Fig. 4 IRF2 is indispensable for GSDMD expression and pyroptosis in BMDMs.

(A) Left: Western blotting analysis of GSDMD, IRF2, caspase-11, and caspase-1 in WT, Irf2−/−, and Gsdmd−/− BMDMs stimulated with Pam3CSK4 for 6 hours. Right: Quantified GSDMD band intensity values are means ± SEM from three independent experiments. ****P < 0.0001 by paired Student’s t test. (B) Analysis of the relative amounts of Gsdmd, Casp11, and Il1b mRNAs in BMDMs from the indicated mice treated with Pam3CSK4 for 6 hours. N.D., not detectable. Data are means (bars) of four individual replicates (circles) of two mice per genotype. (C) Measurement of IL-1β secretion and LDH release from the indicated BMDMs stimulated with ATP (4 hours) or after Amaxa-mediated electroporation with LPS (4 hours) or Cyto-c (16 hours). Data are means (bars) of at least three individual replicates (circles) from two mice per genotype. (D) Analysis of cell death in Pam3CSK4-primed BMDMs from the indicated mice as determined by measuring the percentage of YOYO-1+ cells in a live-cell imaging analysis after Amaxa-mediated electroporation with LPS or Cyto-c. Data are means (circles) ± SD (shaded area) of three individual replicates. Data in (A) to (D) are representative of at least three independent experiments.

IRF1 plays a compensatory role in the absence of IRF2

Unlike Irf2 KO iMACs, Irf2−/− BMDMs expressed low but detectable amounts of GSDMD protein (Figs. 2D and 4A). Accordingly, Irf2 deficiency failed to fully protect BMDMs from LPS-induced, GSDMD-dependent pyroptosis at later time points (Fig. 4D). This suggested that a compensatory mechanism drove Gsdmd expression in the absence of IRF2 in BMDMs. Several lines of evidence implicated IRF1 as the compensatory factor: Both IRF1 and IRF2 bind to similar or identical DNA elements (17, 18, 27, 33); IRF1 activated the Gsdmd promoter, albeit to a lesser extent than did IRF2 (Fig. 5A and fig. S8A); and Irf1 mRNA abundance was increased in Irf2−/− BMDMs (fig. S8B). Moreover, functional redundancy of IRF1 and IRF2 is not without precedent, as both play a role in the regulation of Tlr3 expression (21, 22). To address the possibility of an IRF1/2 redundant mechanism, we used CRISPR/gRNA to knock out these genes in human EA.hy926 endothelial cells, which express both IRF1 and IRF2 and undergo pyroptosis in response to LPS (6). Consistent with the BMDM studies, IRF2 deficiency alone markedly reduced GSDMD abundance (Fig. 5B). Note that a further reduction in GSDMD abundance was observed when both IRF2 and IRF1 were targeted, whereas IRF1 deficiency alone only slightly reduced the amount of GSDMD protein. Similar results were observed in GSDMD-dependent pyroptosis assays (Fig. 5C), confirming a compensatory role for IRF1 when IRF2 is absent. In contrast, IRF1/2 deficiency did not have any detectable effect on caspase-4 abundance (Fig. 5B).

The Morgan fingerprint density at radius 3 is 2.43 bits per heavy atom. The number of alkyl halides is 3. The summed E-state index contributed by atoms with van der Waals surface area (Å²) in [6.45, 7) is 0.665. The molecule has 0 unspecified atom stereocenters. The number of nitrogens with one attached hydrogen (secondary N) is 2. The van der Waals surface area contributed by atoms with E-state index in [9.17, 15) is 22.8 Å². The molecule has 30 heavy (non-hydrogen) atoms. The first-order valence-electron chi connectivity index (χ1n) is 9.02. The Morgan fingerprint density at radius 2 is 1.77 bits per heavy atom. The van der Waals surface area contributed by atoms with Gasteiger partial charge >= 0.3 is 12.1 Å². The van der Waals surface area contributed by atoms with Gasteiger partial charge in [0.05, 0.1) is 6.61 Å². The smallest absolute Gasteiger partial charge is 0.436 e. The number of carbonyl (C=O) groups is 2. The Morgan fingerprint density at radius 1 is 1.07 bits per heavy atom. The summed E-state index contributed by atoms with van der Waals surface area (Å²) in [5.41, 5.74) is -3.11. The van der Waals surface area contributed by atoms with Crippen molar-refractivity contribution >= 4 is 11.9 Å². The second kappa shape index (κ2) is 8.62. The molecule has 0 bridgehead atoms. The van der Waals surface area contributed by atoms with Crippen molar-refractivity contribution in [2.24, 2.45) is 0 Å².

Fig. 5 IRF1 plays a compensatory role in the absence of IRF2.

(A) Gsdmd promoter activity as determined by luciferase reporter assay. HEK 293T cells were transfected with the indicated amounts of IRF-expressing plasmid or mock plasmid. Reporter gene activation was measured by luciferase assay. Data are means (bars) of three individual replicates (circles). (B) Left: Western blotting analysis of GSDMD, IRF1, IRF2, and caspase-4 in the indicated human EA.hy926 cells. Right: Quantified GSDMD band intensity values are means ± SEM from three independent experiments. *P < 0.05, **P < 0.01, ****P < 0.0001 by one-way analysis of variance (ANOVA) followed by Tukey’s multiple comparison test. (C) Analysis of cell death as determined by measurement of the percentage of YOYO-1+ EA.hy926 cells in a live-cell imaging time-course analysis of the cells after transfection with LPS or treatment with etoposide. Data are means (circles) ± SD (shaded area) of three individual replicates. Data in (A) to (C) are representative of at least three independent experiments.


Caspase-1, caspase-4, and caspase-11, which are closely related members of the inflammatory caspase subfamily of intracellular cysteine proteases, cleave GSDMD in response to inflammasome activation. The resultant N-terminal GSDMD fragment assembles into a membrane pore, disrupting electrochemical gradients and terminating in pyroptosis (510). Despite advances in our understanding of the molecular mechanisms leading to GSDMD pore formation, little is known about the transcriptional mechanism responsible for GSDMD expression. Our data reveal that IRF2 is critical for GSDMD expression and pyroptosis induction in macrophages, endothelial cells, and multiple murine tissues. We identified a discrete, but unique, IRF2-binding motif proximal to the GSDMD TSS that was solely responsible for the expression of GSDMD mRNA. IRF2 deficiency resulted in attenuated pyroptosis induction and IL-1β secretion in response to both canonical and noncanonical inflammasome stimuli. Thus, IRF2 is a key master driver of inflammasome responses; in its absence, both the canonical and noncanonical pathways were attenuated. In contrast, whereas IRF family members also play roles in regulating inflammasome activation, they are restricted to specific pathways. For example, IRF8 drives the expression of genes encoding NLR family apoptosis inhibitory proteins (NAIPs) and NLR family CARD (caspase activation and recruitment domain) containing 4 (NLRC4), specialized sensors for the canonical inflammasome (20), and IRF3 transcriptionally induces expression of the gene encoding caspase-11 for the noncanonical pathway (31).